• Nadofaragene firadenovec-vncg is a non-replicating adenoviral vector-based gene therapy, consisting of recombinant adenovirus (rAd)-IFNα. When given by intravesical administration, the virus is transduced into the lining of the bladder and incorporated into the cellular DNA. The resulting high local expression of IFN alpha2b protein is believed to have antitumor activity.1

What role can the pharmacist play in the management of patients on nadofaragene firadenovec-vncg?

  • Nadofaragene firadenovec-vncg is prescribed as 75 mL (at a concentration of 3×1011 viral particles/mL) instilled once every 3 months into the bladder via urinary catheter for up to 12 months or until disease progression or unacceptable toxicity. After instillation, the medication should remain in the bladder for 1 hour.1
    • Patients without evidence of high-grade recurrence were allowed to continue on therapy beyond 12 months in Study CS-003.4
    • If a patient does not have a complete response to treatment after 3 months or if carcinoma in situ recurs, consider cystectomy. Delaying cystectomy in patients with BCG-unresponsive CIS could lead to development of muscle invasive or metastatic bladder cancer.1
  • There are no dose adjustments for renal and hepatic insufficiency or toxicity. No notable drug interactions exist.1,4
  • Premedication with an anticholinergic is recommended before each instillation of nadofaragene firadenovec-vncg to minimize irritative voiding symptoms.1
    • Dosing of anticholinergics was not standardized in Study CS-003 and was at the discretion of the treating physician, including the option to omit.4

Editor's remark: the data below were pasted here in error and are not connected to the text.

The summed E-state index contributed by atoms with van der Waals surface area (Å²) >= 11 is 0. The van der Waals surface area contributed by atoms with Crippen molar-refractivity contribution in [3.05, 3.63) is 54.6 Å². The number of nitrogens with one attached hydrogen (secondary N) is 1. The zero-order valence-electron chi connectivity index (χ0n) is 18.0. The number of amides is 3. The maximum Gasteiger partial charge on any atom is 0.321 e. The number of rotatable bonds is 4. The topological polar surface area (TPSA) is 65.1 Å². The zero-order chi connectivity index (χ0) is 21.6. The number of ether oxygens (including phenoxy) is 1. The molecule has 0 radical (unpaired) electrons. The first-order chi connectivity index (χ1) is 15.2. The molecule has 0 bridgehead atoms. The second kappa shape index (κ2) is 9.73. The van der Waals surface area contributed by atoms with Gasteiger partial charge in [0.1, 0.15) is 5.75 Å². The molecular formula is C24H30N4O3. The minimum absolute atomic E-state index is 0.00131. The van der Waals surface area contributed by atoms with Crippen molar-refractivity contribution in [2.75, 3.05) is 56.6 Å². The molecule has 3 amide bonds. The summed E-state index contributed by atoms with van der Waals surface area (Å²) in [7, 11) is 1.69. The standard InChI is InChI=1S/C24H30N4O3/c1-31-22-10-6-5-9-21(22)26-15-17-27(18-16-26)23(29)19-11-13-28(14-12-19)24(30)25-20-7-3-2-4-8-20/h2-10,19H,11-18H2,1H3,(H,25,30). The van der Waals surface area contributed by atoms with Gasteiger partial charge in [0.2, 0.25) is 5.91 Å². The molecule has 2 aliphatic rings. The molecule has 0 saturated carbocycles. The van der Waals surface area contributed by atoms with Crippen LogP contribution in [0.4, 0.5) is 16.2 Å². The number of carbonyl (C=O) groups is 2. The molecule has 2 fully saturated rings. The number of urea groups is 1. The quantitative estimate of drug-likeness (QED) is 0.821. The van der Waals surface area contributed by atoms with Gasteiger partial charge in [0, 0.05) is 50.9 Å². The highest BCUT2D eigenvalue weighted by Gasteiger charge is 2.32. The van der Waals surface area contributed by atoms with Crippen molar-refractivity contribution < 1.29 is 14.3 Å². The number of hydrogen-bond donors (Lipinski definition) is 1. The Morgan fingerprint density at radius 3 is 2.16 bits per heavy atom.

• Nadofaragene firadenovec-vncg is contraindicated in patients with prior hypersensitivity reactions to interferon alfa or to any component of the product.1
  • Pharmacy involvement in the development of safe handling procedures is vital given the nature of this agent. Detailed instructions for preparation and administration can be found in the package insert.1

Clinical Pearls

  • Individuals who are immunosuppressed or immune-deficient should not prepare, administer, or come into contact with nadofaragene firadenovec-vncg. These individuals may be at risk for disseminated adenovirus infection due to the potential for low levels of replication-competent adenovirus in nadofaragene firadenovec-vncg.1
  • Measurable vector DNA may be shed in the urine after treatment with nadofaragene firadenovec-vncg. For 2 days following treatment, voided urine should be disinfected for 30 minutes with an equal volume of bleach before flushing the toilet.1
  • Nadofaragene firadenovec-vncg is shipped frozen at ≤ -60°C. Upon receipt, it can be stored in a freezer ≤ -60°C until the labeled expiration date or in a freezer between -25°C to -15°C up to 3 months. Once removed from the freezer, the vials may be stored for up to 24 hours at room temperature. Vials cannot be refrozen.1


1.Adstiladrin (nadofaragene firadenovec-vncg) [prescribing information]. Kuopio, Finland: Ferring Pharmaceuticals; December 2022.

2.National Comprehensive Cancer Network. Bladder Cancer (Version 3.2023). Available at Accessed June 20, 2023.

3.FerGene announces pivotal Phase 3 study of nadofaragene firadenovec met its primary endpoint with more than half of patients with high-grade non-muscle invasive bladder cancer (CIS ± Ta/T1) achieving a complete response at three months. Available at Accessed June 20, 2023.

4.Boorjian SA, Alemozaffar M, Konety BR, et al. Intravesical nadofaragene firadenovec gene therapy for BCG-unresponsive non-muscle-invasive bladder cancer: a single-arm, open-label, repeat-dose clinical trial. Lancet Oncol. 2021; 22: 107-17.

5.FDA D.I.S.C.O. Burst Edition: FDA approval of Adstiladrin (nadofaragene firadenovec-vncg) for patients with high-risk Bacillus Calmette-Guérin unresponsive non-muscle invasive bladder cancer with carcinoma in situ with or without papillary tumors. Available at Accessed June 20, 2023.

6.FDA Approves Nadofaragene Firadenovec-Vncg for BCG-Unresponsive NMIBC. Available at Accessed June 20, 2023.

Kelli Rourke